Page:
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Act Now Before the TCJA Estate and Gift Tax Exclusion Sunsets

Jun 6, 2024

Now is the time for high-net-worth clients to consider shifting ownership of millions of dollars in assets before the estate and gift tax basic exclusion is reduced on January 1, 2026. The upcoming expiration of the temporarily doubled exclusion creates a true use-it-or-lose-it situation for many, potentially resulting in substantial tax liabilities if action is not taken promptly.

The Tax Cuts and Jobs Act (TCJA), P.L. 115-97, essentially doubled the estate and gift tax basic exclusion, which currently stands at $13,610,000 ($27,220,000 for married couples). On January 1, 2026, the exclusion will revert to approximately $7 million ($14 million for couples). Taxpayers with taxable estates exceeding the exclusion amount, combined with certain past gifts, may face federal estate tax rates as high as 40%.

The Benefits of Acting Now

Taking advantage of the current estate and gift tax exclusion can result in significant tax savings, provide certainty in estate planning, and mitigate future uncertainties, among other benefits. Here are a few reasons why acting now is beneficial:

  1. Significant Tax Savings: Utilizing the doubled exclusion can potentially save millions in estate taxes. For example, transferring assets before the exclusion reverts could save up to approximately $5 million in estate taxes. This reduction is calculated based on the current exclusion amount of $13,610,000 ($27,220,000 for married couples) compared to the post-2026 amount of approximately $7 million ($14 million for couples). These savings are realized because any amount transferred under the higher exclusion is no longer subject to the estate tax rate of up to 40%.
  2. No Clawback: One of the most critical aspects of transferring assets now is the assurance that there will be no clawback. This means that assets transferred under the current higher exclusion are permanently shielded from future estate taxes, even if the exclusion amount is reduced when the individual passes away. This provides peace of mind and financial security while ensuring that the tax benefits gained from early transfers remain intact.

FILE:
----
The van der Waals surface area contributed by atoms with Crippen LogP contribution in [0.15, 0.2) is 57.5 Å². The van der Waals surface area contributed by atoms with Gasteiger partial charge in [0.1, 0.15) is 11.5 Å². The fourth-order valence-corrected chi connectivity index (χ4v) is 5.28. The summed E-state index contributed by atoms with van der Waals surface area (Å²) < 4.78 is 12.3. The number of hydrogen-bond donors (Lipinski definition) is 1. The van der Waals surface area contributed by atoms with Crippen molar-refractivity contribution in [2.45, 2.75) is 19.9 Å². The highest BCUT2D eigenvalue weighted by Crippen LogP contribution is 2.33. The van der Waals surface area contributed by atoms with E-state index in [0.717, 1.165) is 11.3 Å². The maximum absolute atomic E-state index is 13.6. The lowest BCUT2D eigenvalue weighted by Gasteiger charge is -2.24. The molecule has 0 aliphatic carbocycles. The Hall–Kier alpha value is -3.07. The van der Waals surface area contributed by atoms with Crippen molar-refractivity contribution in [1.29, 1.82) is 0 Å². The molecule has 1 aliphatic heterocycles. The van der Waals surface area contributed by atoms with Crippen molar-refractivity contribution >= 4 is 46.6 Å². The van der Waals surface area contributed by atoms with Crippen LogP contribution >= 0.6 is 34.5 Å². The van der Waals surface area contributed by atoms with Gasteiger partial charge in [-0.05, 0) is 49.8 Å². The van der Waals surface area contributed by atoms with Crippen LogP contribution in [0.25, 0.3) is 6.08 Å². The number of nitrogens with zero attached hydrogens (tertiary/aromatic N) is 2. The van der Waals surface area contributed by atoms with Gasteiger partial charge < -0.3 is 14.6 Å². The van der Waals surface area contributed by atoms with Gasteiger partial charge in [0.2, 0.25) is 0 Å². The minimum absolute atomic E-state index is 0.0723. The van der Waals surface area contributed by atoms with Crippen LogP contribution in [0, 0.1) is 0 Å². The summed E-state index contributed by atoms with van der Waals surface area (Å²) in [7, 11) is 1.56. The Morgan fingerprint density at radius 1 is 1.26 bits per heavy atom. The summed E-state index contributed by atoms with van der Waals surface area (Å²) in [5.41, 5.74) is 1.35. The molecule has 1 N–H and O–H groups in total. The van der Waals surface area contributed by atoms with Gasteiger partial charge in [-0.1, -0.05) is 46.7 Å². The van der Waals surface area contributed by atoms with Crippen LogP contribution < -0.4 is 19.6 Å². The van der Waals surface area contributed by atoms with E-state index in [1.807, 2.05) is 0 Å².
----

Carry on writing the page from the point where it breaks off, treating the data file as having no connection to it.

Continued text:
3. Estate Planning Flexibility: Acting now allows for greater flexibility in estate planning and provides the opportunity to strategically allocate assets to heirs and beneficiaries, taking advantage of the current favorable tax conditions and avoiding potential complications and rush decisions closer to the 2026 deadline.
  4. Avoiding Future Uncertainty: As the political landscape and tax laws are always subject to change, by acting now, clients can mitigate the risk of unfavorable changes in tax laws and ensure that they maximize their current benefits without relying on potential future adjustments.
  5. Professional Guidance and Preparation: Starting the process early provides ample time to consult with your financial planner, estate attorney, and tax advisor. These professionals can offer tailored advice and strategies to optimize asset transfers and minimize tax liabilities.
  6. Future Appreciation Also Avoids Estate Taxation:  By planning now and transferring assets to trusts and other legal structures, the future appreciation of these assets can also avoid the estate tax. 

What Happens If You Wait?

While some may hope Congress will extend the doubled exclusion, the chances of a timely compromise are slim. Even if a deal is reached, it would likely not happen until late 2025. Waiting until then to see if legislation extends the increased exclusion could be detrimental. By then, you may not have enough time to prepare for transferring major assets or secure a top-quality lawyer to set up trusts.

Attorneys will likely be swamped with similar requests from other clients. Establishing trusts and other legal structures to receive transferred assets requires time and careful planning. As the deadline approaches, top-quality estate attorneys will become increasingly busy, making it more challenging to get the necessary legal assistance.

Prepare to Take Action

The impending reduction of the estate and gift tax exclusion presents a limited window of opportunity for high-net-worth individuals. The best course of action is to prepare now. By acting promptly, you can maximize your tax savings and ensure that your estate is well-prepared for the future. Setting up trusts and other necessary legal structures in advance allows you to take full advantage of the current exclusion before it reverts. Consult with your CRI advisor today to discuss your specific needs, get help leveraging the current tax laws before they change, and start the process to protect your assets effectively.

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